Pathophysiology of nocturnal enuresis in women
Nocturnal enuresis (EN) in children or adolescents is a common condition that is usually self-limited, with an estimated prevalence of 15% at five years, decreasing to 1-2% after 15 years. In the case of adults, the global incidence is 0.02-2.3%, according to multiple reports with slightly different diagnostic criteria.
Researchers at the Shanghai Jiao Tong University School of Medicine (China) recruited 70 adult women who complained of bedwetting, with a frequency of at least once a week and a duration of symptoms of at least three months. They evaluated lower urinary tract symptoms, micturition behavior, and bladder function to describe the condition in adults.
Women are likely to have different lower urinary tract symptoms (LUTS) and systemic conditions, which may be related to EN, given gender-specific pathophysiology and etiology. For example, stress urinary incontinence (SUI) is much more common in women because the urethra is relatively shorter, and the bladder outlet resistance is weaker than in men.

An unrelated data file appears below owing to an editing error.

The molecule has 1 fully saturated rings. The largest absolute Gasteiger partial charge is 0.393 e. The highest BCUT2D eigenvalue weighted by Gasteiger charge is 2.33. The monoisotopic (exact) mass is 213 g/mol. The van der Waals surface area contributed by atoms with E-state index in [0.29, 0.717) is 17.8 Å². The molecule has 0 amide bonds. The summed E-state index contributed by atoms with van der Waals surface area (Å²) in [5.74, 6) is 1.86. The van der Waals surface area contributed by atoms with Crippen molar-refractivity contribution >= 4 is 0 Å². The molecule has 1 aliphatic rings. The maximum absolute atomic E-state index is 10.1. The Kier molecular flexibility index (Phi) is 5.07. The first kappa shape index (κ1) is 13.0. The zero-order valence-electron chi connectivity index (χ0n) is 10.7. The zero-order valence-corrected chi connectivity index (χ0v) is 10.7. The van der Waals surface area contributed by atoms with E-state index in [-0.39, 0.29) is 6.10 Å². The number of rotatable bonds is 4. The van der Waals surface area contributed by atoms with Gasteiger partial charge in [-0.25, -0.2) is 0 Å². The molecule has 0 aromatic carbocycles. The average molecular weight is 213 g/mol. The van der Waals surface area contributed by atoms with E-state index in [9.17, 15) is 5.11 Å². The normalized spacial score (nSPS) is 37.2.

The scientists found comorbidities and lower urinary tract symptoms among recruited individuals. Based on the data, patients tended to have nocturnal polyuria (NP), reduced nocturnal voiding volumes, or both. Urodynamics revealed multiple dysfunctions, including detrusor overactivity, urodynamic stress incontinence (USI), reduced compliance, bladder outlet obstruction, and detrusor underactivity (DU). A markedly higher body mass index, a higher number of comorbidities, worse symptoms of incontinence, NP, less compliance, and worse emptying, possibly due to UD, were observed in patients with more frequent EN (four or more per week).
They concluded that EN in adult women could have both urological and non-urological pathophysiology. Imbalance of circadian urine output, compromised continence mechanisms, overactive bladder, and poor voiding are important factors contributing to the pathogenesis of the condition.